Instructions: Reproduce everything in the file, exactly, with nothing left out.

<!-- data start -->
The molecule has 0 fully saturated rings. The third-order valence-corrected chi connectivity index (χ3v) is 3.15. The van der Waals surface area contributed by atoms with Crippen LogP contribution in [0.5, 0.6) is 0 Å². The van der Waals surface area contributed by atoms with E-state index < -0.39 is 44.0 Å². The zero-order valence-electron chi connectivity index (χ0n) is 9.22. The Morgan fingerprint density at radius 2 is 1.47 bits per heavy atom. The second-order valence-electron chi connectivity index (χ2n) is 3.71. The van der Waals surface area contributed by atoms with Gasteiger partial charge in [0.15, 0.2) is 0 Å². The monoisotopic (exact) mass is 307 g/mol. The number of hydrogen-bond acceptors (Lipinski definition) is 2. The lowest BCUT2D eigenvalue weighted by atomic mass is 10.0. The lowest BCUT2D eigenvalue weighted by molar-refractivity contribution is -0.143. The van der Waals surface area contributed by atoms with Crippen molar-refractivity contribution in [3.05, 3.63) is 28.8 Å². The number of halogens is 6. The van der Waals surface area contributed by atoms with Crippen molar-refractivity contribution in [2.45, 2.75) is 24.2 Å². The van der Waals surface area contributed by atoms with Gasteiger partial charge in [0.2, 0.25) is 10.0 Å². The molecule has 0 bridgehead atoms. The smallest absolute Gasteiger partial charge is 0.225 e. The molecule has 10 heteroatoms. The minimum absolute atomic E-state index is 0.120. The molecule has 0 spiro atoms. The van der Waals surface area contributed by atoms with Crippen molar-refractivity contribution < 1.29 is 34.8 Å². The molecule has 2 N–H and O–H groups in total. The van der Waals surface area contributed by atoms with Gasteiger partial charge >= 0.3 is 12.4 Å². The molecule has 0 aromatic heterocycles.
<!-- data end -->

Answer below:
The molecule has 0 fully saturated rings. The third-order valence-corrected chi connectivity index (χ3v) is 3.15. The van der Waals surface area contributed by atoms with Crippen LogP contribution in [0.5, 0.6) is 0 Å². The van der Waals surface area contributed by atoms with E-state index < -0.39 is 44.0 Å². The zero-order valence-electron chi connectivity index (χ0n) is 9.22. The Morgan fingerprint density at radius 2 is 1.47 bits per heavy atom. The second-order valence-electron chi connectivity index (χ2n) is 3.71. The van der Waals surface area contributed by atoms with Gasteiger partial charge in [0.15, 0.2) is 0 Å². The monoisotopic (exact) mass is 307 g/mol. The number of hydrogen-bond acceptors (Lipinski definition) is 2. The lowest BCUT2D eigenvalue weighted by atomic mass is 10.0. The lowest BCUT2D eigenvalue weighted by molar-refractivity contribution is -0.143. The van der Waals surface area contributed by atoms with Crippen molar-refractivity contribution in [3.05, 3.63) is 28.8 Å². The number of halogens is 6. The van der Waals surface area contributed by atoms with Crippen molar-refractivity contribution in [2.45, 2.75) is 24.2 Å². The van der Waals surface area contributed by atoms with Gasteiger partial charge in [0.2, 0.25) is 10.0 Å². The molecule has 0 bridgehead atoms. The smallest absolute Gasteiger partial charge is 0.225 e. The molecule has 10 heteroatoms. The minimum absolute atomic E-state index is 0.120. The molecule has 0 spiro atoms. The van der Waals surface area contributed by atoms with Crippen molar-refractivity contribution < 1.29 is 34.8 Å². The molecule has 2 N–H and O–H groups in total. The van der Waals surface area contributed by atoms with Gasteiger partial charge >= 0.3 is 12.4 Å². The molecule has 0 aromatic heterocycles.